But the part of this that I have the hardest time swallowing is that all of a sudden HPís board suddenly started caring about what employees thought of Hurd. After all, in its various configurations over the past decade, the HP board has signed off on the mass firings of more than 94,000 employees. This was part of a deliberate strategy to reinvent the company that was launched by ex-CEO Carly Fiorina and perfected by by Hurd. Hereís what I wrote on this subject back in June, when Hurd announced another 9,000 layoffs:
ďItís a ruthless, brutally effective strategy launched under former CEO Carly Fiorina and practiced with precision by current CEO Mark Hurd. Without question, the strategy has transformed HP from being the sickly also-ran at the end of the last century to its present position of dominant front-runner.Ē
The other side of this strategy is the $45 billion that HP has spent on acquisitions under both Fiorina and Hurd. The most recent of the deals was the acquisition of Palm, but HP is still digesting numerous others, including 3Com and the much larger EDS. To one degree or another, these deals were orchestrated by Hurd as part of a relentless march that increased the overall number of employees at HP from 88,000 (pre-Compaq merger) to more than 300,000 (current employment after layoffs).
Many of these most recent acquisitions remain very much works in process. There are complex integration and strategic issues to be worked out. Hurd, though rightfully dinged for being less than a visionary leader, still obviously had some strategic and operational plan in mind for all of this. And no doubt he communicated that to other executives. But he had developed a strong track record for pulling all of these things off. His successor will have to not just lead HP forward, but sort out this massive integration puzzle. HPís board would be seriously crazy to jettison the architect of all this in midstream without a darn good reason.
Even worse, the HP board got rid of Hurd at one of the most dynamic and challenging times in the industryís history. As a result of all the mergers and acquisitions by HP and others in recent years, the competitive landscape has completely shifted. HP now finds itself in direct competition with Oracle (thanks to the Sun Microsystems deal) and Cisco Systems (now that HP has gotten into networking via its 3Com acquisition) while at the same time the company is taking on IBM even more directly in the services market (thanks to the EDS deal).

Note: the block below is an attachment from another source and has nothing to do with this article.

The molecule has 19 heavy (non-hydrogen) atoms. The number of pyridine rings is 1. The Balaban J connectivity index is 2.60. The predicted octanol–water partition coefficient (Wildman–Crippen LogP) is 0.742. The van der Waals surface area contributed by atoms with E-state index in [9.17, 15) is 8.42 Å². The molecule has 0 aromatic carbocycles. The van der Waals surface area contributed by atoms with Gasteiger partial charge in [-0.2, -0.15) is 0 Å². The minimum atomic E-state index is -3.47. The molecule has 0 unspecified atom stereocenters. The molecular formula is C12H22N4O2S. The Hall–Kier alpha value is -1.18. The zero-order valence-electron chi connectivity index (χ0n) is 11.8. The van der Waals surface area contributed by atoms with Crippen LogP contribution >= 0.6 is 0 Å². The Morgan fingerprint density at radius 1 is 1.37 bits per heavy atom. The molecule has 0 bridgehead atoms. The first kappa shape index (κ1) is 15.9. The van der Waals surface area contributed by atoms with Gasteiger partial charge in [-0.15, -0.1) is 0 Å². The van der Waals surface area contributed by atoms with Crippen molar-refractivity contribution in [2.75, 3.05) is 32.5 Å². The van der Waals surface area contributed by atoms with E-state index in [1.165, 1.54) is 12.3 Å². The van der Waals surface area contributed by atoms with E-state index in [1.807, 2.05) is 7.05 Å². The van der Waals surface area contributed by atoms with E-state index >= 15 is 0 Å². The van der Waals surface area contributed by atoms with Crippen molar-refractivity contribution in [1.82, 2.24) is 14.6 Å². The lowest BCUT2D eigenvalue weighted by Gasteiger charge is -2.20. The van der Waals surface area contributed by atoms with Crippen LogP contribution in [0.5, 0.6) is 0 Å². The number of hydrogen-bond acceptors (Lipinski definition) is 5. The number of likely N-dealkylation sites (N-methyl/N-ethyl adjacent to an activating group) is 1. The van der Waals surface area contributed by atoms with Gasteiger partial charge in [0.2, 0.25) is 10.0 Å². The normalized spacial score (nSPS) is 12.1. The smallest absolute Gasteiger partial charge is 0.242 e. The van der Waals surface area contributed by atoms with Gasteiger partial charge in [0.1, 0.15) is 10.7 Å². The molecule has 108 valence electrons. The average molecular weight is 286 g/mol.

Thatís a lot for any new CEO to walk into. Plus, letís not forget the company now probably needs to hire a new board chair and president. After this, it would smell bad if they donít break all of those jobs up. When the board says all is well, carry on, well, I canít believe theyíre really that delusional.

For all these reasons, though, I think Noceraís theory is just plain wrong. I admire him taking a strong stand and delivering a strong critique on the boardís handling this. But his reason for doing so is off base. When Nocera refers to ďthe real reason they got rid of an executive they didnít trust and employees didnít like,Ē the truth is that we still donít know what that reason is.
Finally, a word about the Journal story today. The story relies on a source who claims the board was angry about Hurdís settlement with Fisher, which supposedly short-circuited their own investigation and caught them off guard. I have a hard time buying that the board didnít know Hurd was talking to the woman about settling, but I suppose itís possible. But for me, the story boils down to this sentence:
ďThe account of thinking at the boardówhich has faced criticism to the effect that it rushed to judgment and that the ouster wasnít warrantedócontrasts with an account given by someone familiar with Mr. Hurdís thinking.Ē
In other words, itís ďHe said, She said.Ē And it still feels like weíre not closer to knowing the real story here.